Water leaks. Given that green roofs are touted for their ability to detain and reduce the flow of runoff, it is understandable that water leaks are a common concern. In reality, there is no data showing green roofs are more susceptible to leaks. Just like traditional roofs, waterproof integrity for green roofs relies on proper design and installation. The initiative requires an approved leak-testing protocol be performed and documentation of testing must be included in all applications submitted to the Community Planning and Development Department. For the same reason that green roof membranes last longer, the membrane’s waterproof integrity is more consistent than traditional roofs.

A local example of this was from last May, when Denver experienced one of the worst national disaster in its history from a hail storm. In certain locations, waterproofing membranes were decimated by the hail and had to be closed for eight months. Green roofs we visited in these areas experienced no issues and, at most, required a few replacement plants.

Structural load. The weight of green roofs can vary widely, but they outweigh conventional roof types. The added structural load is especially important for existing building roof replacements that will need to meet the green roof requirements. It is important to note that the initiative includes an exemption for existing buildings that cannot support a green roof without major structural alternations. In such cases, the required green roof coverage will be reduced until no major structural alternations are needed.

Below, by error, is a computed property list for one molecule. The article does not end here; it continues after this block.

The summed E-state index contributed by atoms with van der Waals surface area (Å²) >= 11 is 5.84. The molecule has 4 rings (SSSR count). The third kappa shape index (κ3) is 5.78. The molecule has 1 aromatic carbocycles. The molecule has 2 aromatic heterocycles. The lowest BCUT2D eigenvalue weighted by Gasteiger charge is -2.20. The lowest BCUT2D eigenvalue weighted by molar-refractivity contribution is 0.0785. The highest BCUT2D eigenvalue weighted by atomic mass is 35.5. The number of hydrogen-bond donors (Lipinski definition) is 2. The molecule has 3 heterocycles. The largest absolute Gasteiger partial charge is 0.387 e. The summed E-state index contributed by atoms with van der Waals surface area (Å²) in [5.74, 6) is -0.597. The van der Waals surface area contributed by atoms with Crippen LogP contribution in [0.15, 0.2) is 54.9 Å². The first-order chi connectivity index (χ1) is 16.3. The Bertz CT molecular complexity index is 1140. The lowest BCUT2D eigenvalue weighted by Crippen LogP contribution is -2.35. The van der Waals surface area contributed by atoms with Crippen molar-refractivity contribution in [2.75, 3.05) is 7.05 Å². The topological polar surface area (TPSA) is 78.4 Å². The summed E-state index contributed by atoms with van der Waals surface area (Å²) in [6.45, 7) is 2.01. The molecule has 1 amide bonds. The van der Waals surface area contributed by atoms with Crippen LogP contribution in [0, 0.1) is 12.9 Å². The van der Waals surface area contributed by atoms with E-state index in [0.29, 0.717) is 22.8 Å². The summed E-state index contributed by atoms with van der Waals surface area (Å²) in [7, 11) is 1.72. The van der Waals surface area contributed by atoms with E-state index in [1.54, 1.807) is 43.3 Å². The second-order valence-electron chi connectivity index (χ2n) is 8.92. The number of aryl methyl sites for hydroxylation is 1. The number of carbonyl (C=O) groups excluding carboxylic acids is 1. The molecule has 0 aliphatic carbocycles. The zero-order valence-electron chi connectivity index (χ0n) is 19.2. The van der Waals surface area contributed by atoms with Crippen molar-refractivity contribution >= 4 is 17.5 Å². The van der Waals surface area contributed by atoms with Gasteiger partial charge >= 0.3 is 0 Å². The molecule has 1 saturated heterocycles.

Safety. For access and safety, green roofs will be treated the same as traditional roofs, and current safety standards will remain in place whether the roof is accessible or inaccessible to the general public. These safety features include the use of railings and protective tie-offs for maintenance personnel.

Air quality. Green roofs have been shown to consistently improve air quality in cities by removing airborne particulates and volatile organic compounds. There is no known case of a “brown cloud” occurring due to a dry green roof.

Next steps. The specifics of the Denver Green Roof Initiative’s implementation are still being shaped, and there are several opportunities for public input in this ongoing process. The initiative created a Technical Advisory Group that is guiding the Community Planning and Development Department on implementing the initiative as written. All of these meeting will be open to the public.

Additionally, the Denver Department of Public Health and Environment is leading a formal stakeholder engagement process to discuss and develop modifications. DDPHE has assembled a 20-member Green Roofs Review Task Force of stakeholders to lead meetings that are open to the public. CPD also will hold its own public meetings to discuss the proposed changes to the municipal code related to the initiative. Major changes to the initiative require a super majority from the Denver City Council and cannot be implemented prior to June.

Featured in CREJ’s January 17-February 6, 2018, issue